Trump’s Fake Renoir


Two Sisters (On the Terrace), Pierre-Auguste Renoir, 1881

Author Tim O’Brien in a recent Vanity Fair article recounted an incident that occurred while he was researching his 2005 book, Trump Nation: The Art of Being the Donald. O’Brien was riding with Trump on his airplane to LA. He spied the painting “Two Sisters” on the wall and asked the Donald if it was an original. To which Trump affirmed that it was. From Chicago, O’Brien challenged Trump, because the original hangs in the Chicago Art Institute and has since 1933 or thirteen years before Trump was born. On the return flight Trump introduced the painting to O’Brien again, as an original and as if the previous day’s conversation had never occurred. Time passed, Trump was elected president and in his first post-election interview with Sixty Minutes, the fake Renoir can be seen in the background of his Trump Tower apartment. This story is comical, but is also emblematic of Trump’s sad and bizarre essence. The very arbitrator of fake news is the biggest fake of them all.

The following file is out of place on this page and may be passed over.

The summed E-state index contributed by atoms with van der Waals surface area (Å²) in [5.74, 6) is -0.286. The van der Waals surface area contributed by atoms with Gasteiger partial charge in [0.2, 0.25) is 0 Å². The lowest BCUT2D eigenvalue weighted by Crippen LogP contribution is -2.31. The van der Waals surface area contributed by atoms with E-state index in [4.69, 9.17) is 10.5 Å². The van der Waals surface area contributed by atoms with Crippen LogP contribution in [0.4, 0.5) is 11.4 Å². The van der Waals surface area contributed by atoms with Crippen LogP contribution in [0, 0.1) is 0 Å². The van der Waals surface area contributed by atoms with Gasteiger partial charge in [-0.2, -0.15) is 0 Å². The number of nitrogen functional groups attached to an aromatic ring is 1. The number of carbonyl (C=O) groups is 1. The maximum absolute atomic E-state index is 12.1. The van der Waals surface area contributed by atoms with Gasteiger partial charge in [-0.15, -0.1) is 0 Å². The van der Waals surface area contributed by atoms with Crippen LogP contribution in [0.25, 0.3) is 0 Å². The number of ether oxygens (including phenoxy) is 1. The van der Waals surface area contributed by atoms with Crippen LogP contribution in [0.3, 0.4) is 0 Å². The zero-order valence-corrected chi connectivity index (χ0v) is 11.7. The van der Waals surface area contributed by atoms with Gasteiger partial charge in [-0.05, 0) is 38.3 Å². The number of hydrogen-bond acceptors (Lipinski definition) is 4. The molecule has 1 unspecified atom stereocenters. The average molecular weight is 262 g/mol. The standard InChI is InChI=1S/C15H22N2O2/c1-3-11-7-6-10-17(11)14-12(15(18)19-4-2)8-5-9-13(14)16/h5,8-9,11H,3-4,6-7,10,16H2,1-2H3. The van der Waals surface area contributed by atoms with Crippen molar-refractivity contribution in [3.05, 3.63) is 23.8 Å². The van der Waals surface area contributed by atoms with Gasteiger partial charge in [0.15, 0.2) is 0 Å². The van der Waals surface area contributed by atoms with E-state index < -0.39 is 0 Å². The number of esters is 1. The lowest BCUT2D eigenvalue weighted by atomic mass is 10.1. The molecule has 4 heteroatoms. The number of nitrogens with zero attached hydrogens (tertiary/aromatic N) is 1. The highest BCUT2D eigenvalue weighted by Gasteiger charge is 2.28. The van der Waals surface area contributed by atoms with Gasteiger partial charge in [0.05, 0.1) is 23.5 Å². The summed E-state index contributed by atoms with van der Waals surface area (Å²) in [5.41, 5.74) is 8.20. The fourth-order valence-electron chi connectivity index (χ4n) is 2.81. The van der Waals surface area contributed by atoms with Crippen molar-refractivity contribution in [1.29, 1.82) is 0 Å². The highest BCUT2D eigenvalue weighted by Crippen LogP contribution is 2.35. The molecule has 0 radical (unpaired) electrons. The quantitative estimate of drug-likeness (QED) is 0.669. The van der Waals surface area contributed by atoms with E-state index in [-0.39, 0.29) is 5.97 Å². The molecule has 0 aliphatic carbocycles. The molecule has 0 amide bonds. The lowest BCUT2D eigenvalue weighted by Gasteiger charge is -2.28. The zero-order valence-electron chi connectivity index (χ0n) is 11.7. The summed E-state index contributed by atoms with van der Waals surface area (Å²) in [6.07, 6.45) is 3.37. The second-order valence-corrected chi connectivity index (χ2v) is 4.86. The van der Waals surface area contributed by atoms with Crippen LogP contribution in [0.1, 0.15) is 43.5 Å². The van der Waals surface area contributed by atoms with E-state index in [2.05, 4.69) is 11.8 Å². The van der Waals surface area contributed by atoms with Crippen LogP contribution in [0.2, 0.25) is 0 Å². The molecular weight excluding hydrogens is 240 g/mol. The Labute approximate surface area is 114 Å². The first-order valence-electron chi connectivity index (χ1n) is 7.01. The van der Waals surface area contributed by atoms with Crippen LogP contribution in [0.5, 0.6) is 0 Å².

Christina’s World


Christina’s World, Andrew Wyeth, 1948

“Christina’s World” is artist’s Andrew Wyeth most famous painting. It shows a woman looking away from the viewer and looking towards a distant farmhouse, while lying in a tawny grass field. Christina, a real person, was actually crawling through the field, because she could no longer walk, because she suffered from a degenerative nerve disease. She was Wyeth’s long time Maine neighbor and was in her late fifties when she was painted and lived for another twenty years afterwards. Years after her death, upon his death, Wyeth was buried at the foot of the pictured hill, fulfilling his request “to be near Christina.”

It is painted in the style known as magic realism, where everyday scenes are imbued with poetic mystery. In the painting, Christina appears to be younger than she was. She also appears isolated, where even her home, the distant farmhouse looks far away. Initially, the picture paints a bleak and lonely picture, but learning Christina’s background recasts this artwork into one of human struggle and determination. MoMA has always owned this painting, but chooses to display it in a busy hallway and not a gallery. One’s viewing is distracted, with all of the passing people. Its location does not to the work justice.

Turning from Christina and Wyeth’s world of magical realism to Anne’s real world, finds her ever busy with her third graders. Highlights from this week include a visit by a delegation of Indianapolis teachers and a field trip to Powell and the Saint Louis Symphony Orchestra. The orchestra played a sports themed concert for the hall full of kids. Highlights included the Blues hockey team’s mascot conducting the symphony in a recital of the Saint Louis Blues March, a reading of Casey at the Bat and the playing of various baseball standards.